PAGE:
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UCLA Players Apologize, Thank Trump for "Helping Us Out"; Trump Says the World Saw "Strong, Confident" America on Trip. Aired 3:30-4p ET

Aired November 15, 2017 - 15:30   ET


[15:30:00] ABBY PHILLIP, CNN WHITE HOUSE CORRESPONDENT: This is early this morning and he just gotten back.

BROOKE BALDWIN, CNN HOST: Asian Jet lag is not fun.

PHILLIP: In context of this trip, the president really wants to get more credit of what he accomplished on this trip. And there's been some commentary that there haven't been as many deliverables in terms of trade deals and so on and so forth immediately after the trip. But this is one real deliverable that he did secure. And he does deserve credit for it. The question is should he have demanded it on Twitter? I think many people would say, probably not.

JOSHUA GREEN, CNN POLITICAL ANALYST: He would have gotten some credit for it if he simply did not tweet it and now he's sort of corrupted his own minor foreign policy victory by being so uncharitable as to kind of call these guys out before they had a chance to deliver their apology.

GLORIA BORGER, CNN POLITICAL ANALYST: He has to be thanked. He has to be adored. He has to be loved and as I was just saying before --

BALDWIN: What do you tell your children?

BORGER: I tell my children, you do a good deed, not because you want to get thanked for it, but it is the right thing to do. That sort of mommy half number one when you are raising your children. So, somebody did not say that to Donald Trump.

PHILLIPS: And it's worth noting a ten-year prison sentence for stealing sun glasses is not something that would happen in this country. It is something that happens in China because they have a different society. But the way that that tweet was framed did not acknowledge the degree to which the punishment did not fit the crime. That it was not the way that we want our citizens to be treated overseas. So, I think there was just a lot left unsaid there that maybe the president probably ought to have said something more of this sort of, democratic values and human rights and that sort of thing. I mean, they did a bad thing, but ten years in prison is not the punishment for that crime.

Here are the live pictures from the White House as we are really close, I am being told to hear the president speak, giving some sort of statements, obviously, he's been on this huge trip and met a lot of world leaders. He talked about one in trades and announcement regarding North Korea, do we have any idea.

BORGER: Well I think he's going to talk about the trade deals that he's done.


BORGER: He's doing to talk about his trip and how successful it was. Because I think he believes we weren't paying enough attention to it. So, I think he wants to take the stage and tell America that he's done a very good job and they should thank him for it.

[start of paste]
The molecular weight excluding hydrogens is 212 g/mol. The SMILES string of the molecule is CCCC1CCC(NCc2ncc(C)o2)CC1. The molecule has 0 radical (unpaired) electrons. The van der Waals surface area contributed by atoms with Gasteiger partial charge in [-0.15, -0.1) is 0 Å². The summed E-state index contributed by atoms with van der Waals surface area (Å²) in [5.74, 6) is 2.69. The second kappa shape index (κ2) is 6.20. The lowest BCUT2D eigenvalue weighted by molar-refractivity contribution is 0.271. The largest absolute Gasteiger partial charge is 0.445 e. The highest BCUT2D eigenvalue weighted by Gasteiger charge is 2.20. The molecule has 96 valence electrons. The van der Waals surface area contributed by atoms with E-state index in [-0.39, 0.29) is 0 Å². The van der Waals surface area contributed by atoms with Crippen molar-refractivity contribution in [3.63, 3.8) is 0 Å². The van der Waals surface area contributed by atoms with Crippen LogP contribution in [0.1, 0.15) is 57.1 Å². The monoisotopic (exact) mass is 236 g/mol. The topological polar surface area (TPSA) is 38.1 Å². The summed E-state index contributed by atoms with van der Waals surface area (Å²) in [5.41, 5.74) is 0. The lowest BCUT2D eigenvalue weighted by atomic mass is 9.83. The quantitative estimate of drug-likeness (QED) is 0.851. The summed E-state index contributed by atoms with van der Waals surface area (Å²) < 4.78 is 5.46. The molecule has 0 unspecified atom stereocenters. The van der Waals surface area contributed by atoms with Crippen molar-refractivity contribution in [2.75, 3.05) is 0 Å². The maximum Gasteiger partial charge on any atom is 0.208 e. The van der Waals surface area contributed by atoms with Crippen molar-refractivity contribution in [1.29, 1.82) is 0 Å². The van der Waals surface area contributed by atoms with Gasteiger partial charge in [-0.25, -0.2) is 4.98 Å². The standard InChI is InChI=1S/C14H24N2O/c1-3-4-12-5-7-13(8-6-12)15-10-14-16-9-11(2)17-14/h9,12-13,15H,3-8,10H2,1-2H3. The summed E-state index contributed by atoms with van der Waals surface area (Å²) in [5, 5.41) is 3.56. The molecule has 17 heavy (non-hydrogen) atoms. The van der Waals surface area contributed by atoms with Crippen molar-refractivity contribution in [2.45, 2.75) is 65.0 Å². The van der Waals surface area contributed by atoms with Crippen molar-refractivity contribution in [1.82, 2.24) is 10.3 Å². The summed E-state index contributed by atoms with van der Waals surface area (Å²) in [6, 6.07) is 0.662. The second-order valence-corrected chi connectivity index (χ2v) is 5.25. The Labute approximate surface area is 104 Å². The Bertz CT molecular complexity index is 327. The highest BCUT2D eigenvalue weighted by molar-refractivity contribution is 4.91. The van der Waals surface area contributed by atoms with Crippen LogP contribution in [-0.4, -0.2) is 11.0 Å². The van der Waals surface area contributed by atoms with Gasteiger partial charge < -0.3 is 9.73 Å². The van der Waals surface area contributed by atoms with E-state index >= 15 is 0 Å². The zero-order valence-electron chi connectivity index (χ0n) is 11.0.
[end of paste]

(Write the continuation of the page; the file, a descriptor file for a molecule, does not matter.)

BALDWIN: Again, one of the big questions and you know reporters are going to be shouting this question for the president. Yes, actually I'm being told. He's been spotted in the room. Let's just take it live.



Last night I returned from a historic 12-day trip to Asia. This journey took us to five nations, to meet with dozens of foreign leaders, participate in three formal state visits and attend three key regional summits. It was the longest visit to the region by an American president in more than a quarter of a century. Everywhere we went, our foreign hosts greeted the American delegation, myself included, with incredible warmth, hospitality and, most importantly, respect. And this great respect showed very well our country is further evidence that America's renewed confidence and standing in the world has never been stronger than it is right now.

When we are confident in ourselves, our strength, our flag, our history, our values, other nations are confident in us. And when we treat our citizens with the respect they deserve, other countries treat America with the respect that our country so richly deserves. During our travels, this is exactly what the world saw -- a strong, proud and confident America.

Today I want to update the American people on the tremendous success of this trip, and the progress we've made to advance American security and prosperity throughout the year.

When I came into office, our country was faced with a series of growing dangers. These threats included rogue regimes pursuing deadly weapons, foreign powers challenging America's influence, the spread of the murderous terror group ISIS and years of unfair trade practices that had dangerously depleted our manufacturing base and wiped out millions and millions of middle-class jobs.

The challenges were inherited, and these products really showed what previous mistakes were made over many years and even decades by other administrations. Some of these mistakes were born of indifference and neglect. Others from naive thinking and misguided judgment. In some cases, the negative influence of partisan politics and special interests was to blame. TRUMP: But the one common thread behind all of these problems was a failure to protect and promote the interest of the American people and American workers. Upon my inauguration, I pledged that we would rebuild America, restore its economic strength and defend its national security.